Marriage has no power to change the future if it has no power to bind during hard times. Usually I would say people should stay married except in the case of abuse or something really egregious. Well, Amy and Nick stay married not only through normal hardship (job loss, money problems, family illness and death) but also through framing, faking a death, and a real murder. It's egregious. It's very dark and often hilarious, but I really admire their level of commitment. Way to stay married.
Being Better than You Are
Neither one of the 2 main characters has good intentions. Nick becomes a better husband--thoughtful, attentive--because he fears for his life. Amy also reveals that some of her better moments are fake or contrived. This is an interesting component of the plot, but it makes me wonder. It's definitely best to do things for the right reasons. But isn't doing the right thing for the wrong reasons still better than doing the wrong thing? It is. It's not ideal, but it's OK and even admirable. I am often not motivated by charitable feelings toward my children when I take care of them or act more patient than I am feeling. But I do it and it is the right thing to do. The case of Nick and Amy is extreme and, even, somewhat cray cray. But I like thinking about it and I interpreted their story as an allegory of marriage.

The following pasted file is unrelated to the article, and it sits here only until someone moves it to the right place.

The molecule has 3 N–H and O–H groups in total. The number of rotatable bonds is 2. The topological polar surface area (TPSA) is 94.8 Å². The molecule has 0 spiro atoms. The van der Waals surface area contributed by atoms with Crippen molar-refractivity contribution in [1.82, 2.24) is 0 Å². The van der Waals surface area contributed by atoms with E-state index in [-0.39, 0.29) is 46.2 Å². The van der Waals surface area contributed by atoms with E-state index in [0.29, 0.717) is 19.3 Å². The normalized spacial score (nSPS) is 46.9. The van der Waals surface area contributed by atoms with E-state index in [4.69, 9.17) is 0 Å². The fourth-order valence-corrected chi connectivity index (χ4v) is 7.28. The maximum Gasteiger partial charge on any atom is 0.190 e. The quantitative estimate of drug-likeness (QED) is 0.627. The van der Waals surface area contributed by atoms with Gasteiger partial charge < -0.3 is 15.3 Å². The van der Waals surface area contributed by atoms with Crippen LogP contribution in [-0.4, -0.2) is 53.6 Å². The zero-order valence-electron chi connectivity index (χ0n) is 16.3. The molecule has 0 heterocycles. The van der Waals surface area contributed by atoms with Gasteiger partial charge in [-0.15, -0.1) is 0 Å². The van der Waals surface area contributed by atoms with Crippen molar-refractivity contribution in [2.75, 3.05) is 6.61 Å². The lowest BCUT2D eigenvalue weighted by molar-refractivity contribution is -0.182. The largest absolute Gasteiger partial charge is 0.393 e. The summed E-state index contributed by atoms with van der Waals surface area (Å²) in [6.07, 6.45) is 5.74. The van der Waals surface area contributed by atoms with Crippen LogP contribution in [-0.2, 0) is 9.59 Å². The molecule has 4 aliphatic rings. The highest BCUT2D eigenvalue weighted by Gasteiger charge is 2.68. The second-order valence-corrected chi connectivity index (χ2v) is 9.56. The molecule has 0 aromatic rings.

Amy tells Nick, "The only time in your life you've ever liked yourself was pretending to be someone I might like." I guess you could argue that he's just pretending, that he's not being his "true self" but I'm sick of people being their true self. It's always people being their "true selves" who act like jerks and leave their wives. Who's to say who your true self is? Isn't acting better similar to being better?
In the end Nick is acting like a perfect husband because he fears Amy. Is this the same as her acting like a "cool girl" to woo him at the beginning of their relationship? I'm not sure. I don't think so, but maybe. It's complicated, but he does seem to like himself more when he is being a stand-up guy, which is all Amy wants. He is self-loathing when he is misbehaving (having an affair, acting like a jerk) whereas the "cool girl" image doesn't make women like themselves more or feel good. Why do I think it's OK for a husband to act like something that he's not in order to please his wife when it bothers me if a woman does this? More fascinating stuff!
Isn't it within a marriage and within a family that we become better
people? I've started to think lately that the church stresses family not
just as an eternal organizational unit but as the means to
salvation--not just by being in one, but through surviving it. I'm
noticing that many people's greatest trials come through their families
and I am noticing that any improvement I have made personally has been
through being in a family and serving when I don't feel like it. For me it has come through being forced to be selfless in serving my kids, but I can see that marriage could act as a refining fire as well. I've seen men be better through thoughtful consideration of their demanding wives or through making sacrifices by working at jobs they hate to support people they love.
This book is not about that stuff, but it does hint at it.
Like I said before, Gone Girl is primarily a suspenseful thriller. It succeeds at that with lots of interesting twists and turns. It turns romantic love on its head with characters and situations that seem hideous and unthinkable. It is dark and clever and fun. It's very crude at times--I had to skim a bit. But at the end of this crazy story I found myself thinking, Yes! For better or for worse--families are forever.